In that same month of September as Diamond dropped this gem, fellow D.I.T.C. members Showbiz & A.G. released another underappreciated full-length, Runaway Slave (Payday/Polygram), coming off the hype of their earlier EP, Soul Clap, which featured jams like “Party Groove” and “Soul Clap.” Like Diamond, Showbiz performs double duties producing and rapping, and his tracks favor noisy horn fanfares, upright bass, and block rockin’ beats. Various members of D.I.T.C. and their extended crew drop intros on every track on the album, and like the park jams they grew up attending, Show and A.G. effortlessly tag team on the mic over dope beats like “Fat Pockets,” “40 Acres and My Props,” and “Silence of The Lambs.”


Also from the Bronx, Ultramagnetic MCs, a seminal group from the ‘80s, reunited after a breakup to release the follow-up to their 1988 classic Critical Beatdown (Next Plateau). Though Funk Your Head Up (Mercury/Polygram) suffered from too much label interference, it still spawned the monster jam, “Poppa Large (remix),” produced by Brooklyn’s Beatminerz.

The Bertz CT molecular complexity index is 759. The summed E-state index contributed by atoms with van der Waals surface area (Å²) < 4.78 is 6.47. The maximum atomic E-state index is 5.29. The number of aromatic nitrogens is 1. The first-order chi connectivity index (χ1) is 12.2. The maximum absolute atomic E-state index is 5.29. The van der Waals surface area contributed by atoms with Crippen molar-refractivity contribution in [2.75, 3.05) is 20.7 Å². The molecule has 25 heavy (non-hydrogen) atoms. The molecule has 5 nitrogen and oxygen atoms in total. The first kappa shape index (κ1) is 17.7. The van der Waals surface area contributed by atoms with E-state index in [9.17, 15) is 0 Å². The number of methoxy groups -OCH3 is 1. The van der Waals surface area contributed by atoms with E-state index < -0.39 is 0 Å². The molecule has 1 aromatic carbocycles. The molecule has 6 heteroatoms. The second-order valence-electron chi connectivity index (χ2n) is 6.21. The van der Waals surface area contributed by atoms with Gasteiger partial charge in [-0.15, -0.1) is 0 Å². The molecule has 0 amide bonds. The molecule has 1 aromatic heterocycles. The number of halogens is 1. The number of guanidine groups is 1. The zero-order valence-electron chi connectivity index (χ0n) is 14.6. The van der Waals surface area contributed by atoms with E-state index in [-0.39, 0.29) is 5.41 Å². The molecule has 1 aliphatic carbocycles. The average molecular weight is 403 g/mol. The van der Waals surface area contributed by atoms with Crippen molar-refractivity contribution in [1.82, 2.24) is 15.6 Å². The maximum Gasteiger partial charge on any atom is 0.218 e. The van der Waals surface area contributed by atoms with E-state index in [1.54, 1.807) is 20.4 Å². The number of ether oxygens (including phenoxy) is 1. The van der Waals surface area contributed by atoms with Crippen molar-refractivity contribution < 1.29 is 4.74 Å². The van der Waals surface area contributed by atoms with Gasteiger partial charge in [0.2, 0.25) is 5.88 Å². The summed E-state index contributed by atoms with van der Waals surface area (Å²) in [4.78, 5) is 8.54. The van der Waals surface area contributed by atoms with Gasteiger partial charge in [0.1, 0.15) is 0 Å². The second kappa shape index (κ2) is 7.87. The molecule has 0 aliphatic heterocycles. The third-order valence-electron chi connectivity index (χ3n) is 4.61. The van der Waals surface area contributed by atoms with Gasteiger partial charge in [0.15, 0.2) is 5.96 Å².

By their third album, Daily Operation (Chrysalis/EMI), the duo of DJ Premier and Guru had crystallized into a potent force of streetwise beats and poetry. Starting off in Boston, Guru had relocated to Brooklyn in ’89 where he joined forces with Houston native, DJ Premier. Primo not only supplied the illest soundscapes for Guru’s monotone flow, but his turntable wizardry created some of the most memorable hooks in hip hop. He scratches KRS-ONE saying “The girls look so good” over Caesar Frazier’s jazzy horn fanfare from 1975’s “Funk It Up” to make “Ex Girl to Next Girl” a Billboard Hot Rap Single.